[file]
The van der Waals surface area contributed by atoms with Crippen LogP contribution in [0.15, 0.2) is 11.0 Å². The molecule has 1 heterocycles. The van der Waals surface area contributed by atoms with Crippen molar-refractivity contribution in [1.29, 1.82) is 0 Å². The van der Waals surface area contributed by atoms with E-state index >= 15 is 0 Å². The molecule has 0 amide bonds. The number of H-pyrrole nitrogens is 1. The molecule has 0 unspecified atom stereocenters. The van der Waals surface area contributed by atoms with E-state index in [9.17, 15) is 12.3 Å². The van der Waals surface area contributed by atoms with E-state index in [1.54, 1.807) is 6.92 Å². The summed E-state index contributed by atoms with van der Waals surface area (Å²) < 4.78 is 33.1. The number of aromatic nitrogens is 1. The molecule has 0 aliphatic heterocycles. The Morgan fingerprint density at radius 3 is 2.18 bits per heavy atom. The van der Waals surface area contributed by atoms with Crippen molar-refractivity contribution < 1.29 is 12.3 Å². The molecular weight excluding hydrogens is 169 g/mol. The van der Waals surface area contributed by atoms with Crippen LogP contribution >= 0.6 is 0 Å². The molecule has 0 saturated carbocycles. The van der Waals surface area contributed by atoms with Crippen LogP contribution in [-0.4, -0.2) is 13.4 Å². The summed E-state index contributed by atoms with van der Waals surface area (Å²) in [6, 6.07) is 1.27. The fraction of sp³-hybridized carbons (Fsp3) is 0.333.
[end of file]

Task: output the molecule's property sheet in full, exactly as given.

The van der Waals surface area contributed by atoms with Crippen LogP contribution in [0.15, 0.2) is 11.0 Å². The molecule has 1 heterocycles. The van der Waals surface area contributed by atoms with Crippen molar-refractivity contribution in [1.29, 1.82) is 0 Å². The van der Waals surface area contributed by atoms with E-state index >= 15 is 0 Å². The molecule has 0 amide bonds. The number of H-pyrrole nitrogens is 1. The molecule has 0 unspecified atom stereocenters. The van der Waals surface area contributed by atoms with E-state index in [9.17, 15) is 12.3 Å². The van der Waals surface area contributed by atoms with E-state index in [1.54, 1.807) is 6.92 Å². The summed E-state index contributed by atoms with van der Waals surface area (Å²) < 4.78 is 33.1. The number of aromatic nitrogens is 1. The molecule has 0 aliphatic heterocycles. The Morgan fingerprint density at radius 3 is 2.18 bits per heavy atom. The van der Waals surface area contributed by atoms with Crippen molar-refractivity contribution < 1.29 is 12.3 Å². The molecular weight excluding hydrogens is 169 g/mol. The van der Waals surface area contributed by atoms with Crippen LogP contribution >= 0.6 is 0 Å². The molecule has 0 saturated carbocycles. The van der Waals surface area contributed by atoms with Crippen LogP contribution in [-0.4, -0.2) is 13.4 Å². The summed E-state index contributed by atoms with van der Waals surface area (Å²) in [6, 6.07) is 1.27. The fraction of sp³-hybridized carbons (Fsp3) is 0.333.